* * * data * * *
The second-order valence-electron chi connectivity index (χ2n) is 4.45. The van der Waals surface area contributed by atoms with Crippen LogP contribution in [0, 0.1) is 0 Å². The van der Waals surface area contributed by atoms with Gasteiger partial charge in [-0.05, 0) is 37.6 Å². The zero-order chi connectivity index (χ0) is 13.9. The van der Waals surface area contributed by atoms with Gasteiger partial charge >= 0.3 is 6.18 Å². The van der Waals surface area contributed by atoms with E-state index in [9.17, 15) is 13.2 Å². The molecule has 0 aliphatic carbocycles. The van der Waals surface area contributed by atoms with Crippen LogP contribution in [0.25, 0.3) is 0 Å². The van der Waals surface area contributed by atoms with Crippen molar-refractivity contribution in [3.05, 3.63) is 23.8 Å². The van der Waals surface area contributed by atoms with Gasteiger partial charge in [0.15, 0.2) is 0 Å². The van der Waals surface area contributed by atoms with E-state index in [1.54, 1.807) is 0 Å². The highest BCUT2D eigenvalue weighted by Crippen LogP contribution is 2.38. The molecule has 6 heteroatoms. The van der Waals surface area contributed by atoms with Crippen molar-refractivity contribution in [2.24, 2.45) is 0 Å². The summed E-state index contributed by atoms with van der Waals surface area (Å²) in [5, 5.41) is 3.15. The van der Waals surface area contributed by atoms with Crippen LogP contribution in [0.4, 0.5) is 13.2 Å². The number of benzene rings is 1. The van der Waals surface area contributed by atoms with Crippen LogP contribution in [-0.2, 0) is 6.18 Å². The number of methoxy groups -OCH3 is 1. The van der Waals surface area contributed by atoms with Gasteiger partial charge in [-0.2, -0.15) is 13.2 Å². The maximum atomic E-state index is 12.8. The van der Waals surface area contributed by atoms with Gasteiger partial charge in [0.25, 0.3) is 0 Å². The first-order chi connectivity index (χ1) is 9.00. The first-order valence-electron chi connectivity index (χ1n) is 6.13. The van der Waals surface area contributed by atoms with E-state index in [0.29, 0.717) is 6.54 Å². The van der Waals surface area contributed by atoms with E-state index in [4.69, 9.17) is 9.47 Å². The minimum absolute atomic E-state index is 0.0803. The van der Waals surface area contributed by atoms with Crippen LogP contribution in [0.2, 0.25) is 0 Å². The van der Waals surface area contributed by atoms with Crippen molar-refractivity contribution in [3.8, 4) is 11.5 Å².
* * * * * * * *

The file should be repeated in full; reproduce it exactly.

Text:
The second-order valence-electron chi connectivity index (χ2n) is 4.45. The van der Waals surface area contributed by atoms with Crippen LogP contribution in [0, 0.1) is 0 Å². The van der Waals surface area contributed by atoms with Gasteiger partial charge in [-0.05, 0) is 37.6 Å². The zero-order chi connectivity index (χ0) is 13.9. The van der Waals surface area contributed by atoms with Gasteiger partial charge >= 0.3 is 6.18 Å². The van der Waals surface area contributed by atoms with E-state index in [9.17, 15) is 13.2 Å². The molecule has 0 aliphatic carbocycles. The van der Waals surface area contributed by atoms with Crippen LogP contribution in [0.25, 0.3) is 0 Å². The van der Waals surface area contributed by atoms with Crippen molar-refractivity contribution in [3.05, 3.63) is 23.8 Å². The van der Waals surface area contributed by atoms with Gasteiger partial charge in [0.15, 0.2) is 0 Å². The van der Waals surface area contributed by atoms with E-state index in [1.54, 1.807) is 0 Å². The highest BCUT2D eigenvalue weighted by Crippen LogP contribution is 2.38. The molecule has 6 heteroatoms. The van der Waals surface area contributed by atoms with Crippen molar-refractivity contribution in [2.24, 2.45) is 0 Å². The summed E-state index contributed by atoms with van der Waals surface area (Å²) in [5, 5.41) is 3.15. The van der Waals surface area contributed by atoms with Crippen LogP contribution in [0.4, 0.5) is 13.2 Å². The number of benzene rings is 1. The van der Waals surface area contributed by atoms with Crippen LogP contribution in [-0.2, 0) is 6.18 Å². The number of methoxy groups -OCH3 is 1. The van der Waals surface area contributed by atoms with Gasteiger partial charge in [-0.2, -0.15) is 13.2 Å². The maximum atomic E-state index is 12.8. The van der Waals surface area contributed by atoms with Gasteiger partial charge in [0.25, 0.3) is 0 Å². The first-order chi connectivity index (χ1) is 9.00. The first-order valence-electron chi connectivity index (χ1n) is 6.13. The van der Waals surface area contributed by atoms with E-state index in [0.29, 0.717) is 6.54 Å². The van der Waals surface area contributed by atoms with E-state index in [4.69, 9.17) is 9.47 Å². The minimum absolute atomic E-state index is 0.0803. The van der Waals surface area contributed by atoms with Crippen LogP contribution in [0.2, 0.25) is 0 Å². The van der Waals surface area contributed by atoms with Crippen molar-refractivity contribution in [3.8, 4) is 11.5 Å².